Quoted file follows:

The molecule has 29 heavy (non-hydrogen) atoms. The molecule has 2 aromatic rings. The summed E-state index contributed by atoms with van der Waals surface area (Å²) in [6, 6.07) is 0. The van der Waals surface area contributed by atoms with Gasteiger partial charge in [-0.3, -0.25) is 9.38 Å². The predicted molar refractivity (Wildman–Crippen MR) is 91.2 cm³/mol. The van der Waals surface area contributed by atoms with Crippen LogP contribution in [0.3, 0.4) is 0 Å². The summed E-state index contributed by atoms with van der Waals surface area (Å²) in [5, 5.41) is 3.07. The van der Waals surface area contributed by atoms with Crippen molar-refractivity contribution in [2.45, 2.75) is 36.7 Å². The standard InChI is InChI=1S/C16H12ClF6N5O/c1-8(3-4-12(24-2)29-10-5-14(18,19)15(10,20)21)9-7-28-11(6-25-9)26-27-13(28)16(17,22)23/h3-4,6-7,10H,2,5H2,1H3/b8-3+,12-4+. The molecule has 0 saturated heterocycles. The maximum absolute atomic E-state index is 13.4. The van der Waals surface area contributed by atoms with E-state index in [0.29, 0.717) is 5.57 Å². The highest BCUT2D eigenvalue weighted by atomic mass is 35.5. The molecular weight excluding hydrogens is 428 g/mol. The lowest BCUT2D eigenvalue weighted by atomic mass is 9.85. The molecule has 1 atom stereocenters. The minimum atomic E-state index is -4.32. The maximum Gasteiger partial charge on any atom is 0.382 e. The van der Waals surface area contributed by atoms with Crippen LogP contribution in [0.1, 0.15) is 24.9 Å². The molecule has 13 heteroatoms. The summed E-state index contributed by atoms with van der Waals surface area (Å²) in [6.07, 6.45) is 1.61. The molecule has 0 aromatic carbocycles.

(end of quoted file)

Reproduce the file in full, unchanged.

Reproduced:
The molecule has 29 heavy (non-hydrogen) atoms. The molecule has 2 aromatic rings. The summed E-state index contributed by atoms with van der Waals surface area (Å²) in [6, 6.07) is 0. The van der Waals surface area contributed by atoms with Gasteiger partial charge in [-0.3, -0.25) is 9.38 Å². The predicted molar refractivity (Wildman–Crippen MR) is 91.2 cm³/mol. The van der Waals surface area contributed by atoms with Crippen LogP contribution in [0.3, 0.4) is 0 Å². The summed E-state index contributed by atoms with van der Waals surface area (Å²) in [5, 5.41) is 3.07. The van der Waals surface area contributed by atoms with Crippen molar-refractivity contribution in [2.45, 2.75) is 36.7 Å². The standard InChI is InChI=1S/C16H12ClF6N5O/c1-8(3-4-12(24-2)29-10-5-14(18,19)15(10,20)21)9-7-28-11(6-25-9)26-27-13(28)16(17,22)23/h3-4,6-7,10H,2,5H2,1H3/b8-3+,12-4+. The molecule has 0 saturated heterocycles. The maximum absolute atomic E-state index is 13.4. The van der Waals surface area contributed by atoms with E-state index in [0.29, 0.717) is 5.57 Å². The highest BCUT2D eigenvalue weighted by atomic mass is 35.5. The molecular weight excluding hydrogens is 428 g/mol. The lowest BCUT2D eigenvalue weighted by atomic mass is 9.85. The molecule has 1 atom stereocenters. The minimum atomic E-state index is -4.32. The maximum Gasteiger partial charge on any atom is 0.382 e. The van der Waals surface area contributed by atoms with Crippen LogP contribution in [0.1, 0.15) is 24.9 Å². The molecule has 13 heteroatoms. The summed E-state index contributed by atoms with van der Waals surface area (Å²) in [6.07, 6.45) is 1.61. The molecule has 0 aromatic carbocycles.